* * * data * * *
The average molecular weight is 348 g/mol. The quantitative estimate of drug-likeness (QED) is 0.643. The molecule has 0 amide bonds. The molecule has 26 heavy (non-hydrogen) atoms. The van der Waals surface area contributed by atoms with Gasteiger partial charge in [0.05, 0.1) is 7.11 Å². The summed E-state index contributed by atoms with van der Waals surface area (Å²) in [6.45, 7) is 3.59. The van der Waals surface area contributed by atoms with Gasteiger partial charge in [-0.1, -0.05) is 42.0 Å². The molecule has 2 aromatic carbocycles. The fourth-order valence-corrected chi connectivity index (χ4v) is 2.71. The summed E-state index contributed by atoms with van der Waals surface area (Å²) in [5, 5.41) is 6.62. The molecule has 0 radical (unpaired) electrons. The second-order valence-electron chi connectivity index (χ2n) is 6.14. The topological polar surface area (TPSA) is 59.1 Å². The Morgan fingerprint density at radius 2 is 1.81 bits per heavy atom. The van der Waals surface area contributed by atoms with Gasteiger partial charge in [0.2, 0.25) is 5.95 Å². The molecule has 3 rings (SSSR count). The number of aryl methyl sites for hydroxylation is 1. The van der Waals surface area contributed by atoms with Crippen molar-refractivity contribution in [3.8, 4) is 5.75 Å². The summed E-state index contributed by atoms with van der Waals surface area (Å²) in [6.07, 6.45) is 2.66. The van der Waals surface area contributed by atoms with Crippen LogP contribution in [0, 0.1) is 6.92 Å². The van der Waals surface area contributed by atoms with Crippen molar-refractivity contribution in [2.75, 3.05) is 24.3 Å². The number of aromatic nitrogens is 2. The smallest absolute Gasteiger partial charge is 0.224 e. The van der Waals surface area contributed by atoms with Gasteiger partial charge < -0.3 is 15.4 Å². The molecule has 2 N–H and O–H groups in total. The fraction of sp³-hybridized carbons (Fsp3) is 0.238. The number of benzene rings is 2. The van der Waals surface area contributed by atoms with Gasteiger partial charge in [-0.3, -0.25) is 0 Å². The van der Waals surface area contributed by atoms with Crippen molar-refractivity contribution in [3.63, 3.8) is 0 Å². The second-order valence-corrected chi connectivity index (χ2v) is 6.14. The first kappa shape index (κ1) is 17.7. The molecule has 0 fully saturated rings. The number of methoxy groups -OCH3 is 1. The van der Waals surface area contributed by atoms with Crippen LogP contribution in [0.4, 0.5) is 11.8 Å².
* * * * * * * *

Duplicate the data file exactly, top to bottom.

The average molecular weight is 348 g/mol. The quantitative estimate of drug-likeness (QED) is 0.643. The molecule has 0 amide bonds. The molecule has 26 heavy (non-hydrogen) atoms. The van der Waals surface area contributed by atoms with Gasteiger partial charge in [0.05, 0.1) is 7.11 Å². The summed E-state index contributed by atoms with van der Waals surface area (Å²) in [6.45, 7) is 3.59. The van der Waals surface area contributed by atoms with Gasteiger partial charge in [-0.1, -0.05) is 42.0 Å². The molecule has 2 aromatic carbocycles. The fourth-order valence-corrected chi connectivity index (χ4v) is 2.71. The summed E-state index contributed by atoms with van der Waals surface area (Å²) in [5, 5.41) is 6.62. The molecule has 0 radical (unpaired) electrons. The second-order valence-electron chi connectivity index (χ2n) is 6.14. The topological polar surface area (TPSA) is 59.1 Å². The Morgan fingerprint density at radius 2 is 1.81 bits per heavy atom. The van der Waals surface area contributed by atoms with Gasteiger partial charge in [0.2, 0.25) is 5.95 Å². The molecule has 3 rings (SSSR count). The number of aryl methyl sites for hydroxylation is 1. The van der Waals surface area contributed by atoms with Crippen molar-refractivity contribution in [3.8, 4) is 5.75 Å². The summed E-state index contributed by atoms with van der Waals surface area (Å²) in [6.07, 6.45) is 2.66. The van der Waals surface area contributed by atoms with Crippen LogP contribution in [0, 0.1) is 6.92 Å². The van der Waals surface area contributed by atoms with Crippen molar-refractivity contribution in [2.75, 3.05) is 24.3 Å². The number of aromatic nitrogens is 2. The smallest absolute Gasteiger partial charge is 0.224 e. The van der Waals surface area contributed by atoms with Gasteiger partial charge < -0.3 is 15.4 Å². The molecule has 2 N–H and O–H groups in total. The fraction of sp³-hybridized carbons (Fsp3) is 0.238. The number of benzene rings is 2. The van der Waals surface area contributed by atoms with Gasteiger partial charge in [-0.3, -0.25) is 0 Å². The van der Waals surface area contributed by atoms with Crippen molar-refractivity contribution in [3.63, 3.8) is 0 Å². The second-order valence-corrected chi connectivity index (χ2v) is 6.14. The first kappa shape index (κ1) is 17.7. The molecule has 0 fully saturated rings. The number of methoxy groups -OCH3 is 1. The van der Waals surface area contributed by atoms with Crippen LogP contribution in [0.4, 0.5) is 11.8 Å².